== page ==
In summary, participants stressed the importance of  carefully and thoughtfully crafting alerts to minimise unintended consequences. They also noted that undesirable 'unintended' consequences were made more likely by stigma, variation in individual behaviour, prohibition logic, and lack of information about drug markets.

TENSION 5: Designing alerts for workers to reduce harms, when consumers are the affected population

Our co-design process was formed to design alerts for health and community workers, arising from an opportunity to utilise data from a restricted data source. However, during the workshops it became apparent that it was not possible to design alerts without considering the needs of consumers, as the population ultimately affected by drug alert information. Participants explained that getting alert information to consumers was their priority, and that alerts should be designed with this end-goal in mind.

Participants were adamant that workers should not be ‘gatekeepers’ of important drug alert information. A recurring sentiment was thatworkers should not have any more information than consumers. Given that the purpose of drug alerts is to reduce harms to people who use drugs, participants did not believe that health and community workers should solely manage alert dissemination. Additionally, for those workers whose roles involved responding to acute presentations, they noted that they would prefer to prevent presentations in the first place by providing consumers with this information.

It would be really nice to get an alert sent to the community, to the people at the front face, rather than us having an alert as clinicians and managing the after-effects of what’s happened. […] we’re in a crisis when we come to emergency, so I think reach the people where it matters and where it really affects. Urgent care manager, #47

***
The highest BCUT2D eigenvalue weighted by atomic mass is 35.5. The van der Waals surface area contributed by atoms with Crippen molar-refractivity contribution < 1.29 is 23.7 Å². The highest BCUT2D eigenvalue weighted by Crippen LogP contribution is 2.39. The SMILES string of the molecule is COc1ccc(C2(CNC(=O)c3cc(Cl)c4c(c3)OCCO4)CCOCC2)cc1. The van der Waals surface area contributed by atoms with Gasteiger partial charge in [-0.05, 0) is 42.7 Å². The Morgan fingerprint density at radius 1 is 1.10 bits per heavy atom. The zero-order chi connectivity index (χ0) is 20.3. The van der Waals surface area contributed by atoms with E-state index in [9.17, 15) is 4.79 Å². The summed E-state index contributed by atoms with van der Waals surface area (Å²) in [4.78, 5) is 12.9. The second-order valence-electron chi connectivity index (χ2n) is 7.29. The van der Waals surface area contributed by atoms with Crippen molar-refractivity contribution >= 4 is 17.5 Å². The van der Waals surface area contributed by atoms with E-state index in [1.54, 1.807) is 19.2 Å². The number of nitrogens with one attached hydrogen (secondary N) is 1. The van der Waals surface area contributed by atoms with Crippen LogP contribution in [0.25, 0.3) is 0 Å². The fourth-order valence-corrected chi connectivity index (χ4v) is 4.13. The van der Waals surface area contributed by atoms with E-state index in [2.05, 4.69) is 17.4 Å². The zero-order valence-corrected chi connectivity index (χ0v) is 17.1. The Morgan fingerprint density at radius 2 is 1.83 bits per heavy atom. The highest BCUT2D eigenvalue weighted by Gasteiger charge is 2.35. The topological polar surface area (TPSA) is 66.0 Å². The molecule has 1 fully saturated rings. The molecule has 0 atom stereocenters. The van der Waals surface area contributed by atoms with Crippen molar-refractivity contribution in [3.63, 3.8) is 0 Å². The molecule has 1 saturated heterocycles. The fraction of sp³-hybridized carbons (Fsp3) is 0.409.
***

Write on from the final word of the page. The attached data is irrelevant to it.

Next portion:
To effectively disseminate information to people who use drugs, peer networks would need to be utilised. Participants noted that designing alerts only for the health and community workforce would limit their reach, especially as a large proportion of people who use drugs do not access services. Therefore, participants said that it was important to actively target people who use drugs who are not accessing services, rather than developing alerts that are only designed to reach people who engage with services.

Our clients tend to talk—being a small town, they tend to talk to each other more so than us. I think we—here, I would like a drug alert to be able to go out to people that aren’t engaged with us who are still using. That’s the cohort that I think we really need to try and target. Other people that are actively using and not seeking help from services. Regional AOD practitioner, #133

AOD workers (including and especially peer networks) can champion dissemination and ‘push’ alerts to clients, who may not otherwise see or seek out alerts. Designing alerts for urgent care workers is another key opportunity for alert dissemination for people who use drugs who are not typically engaged with AOD services.

I would say we still do a huge amount of harm reduction advice in the emergency department, because we see a lot of patients who aren’t at that time engaging with other AOD services, or specialist services. So, the emergency department might be the only place where they are getting that face-to-face harm reduction advice AOD practitioner & manager, #96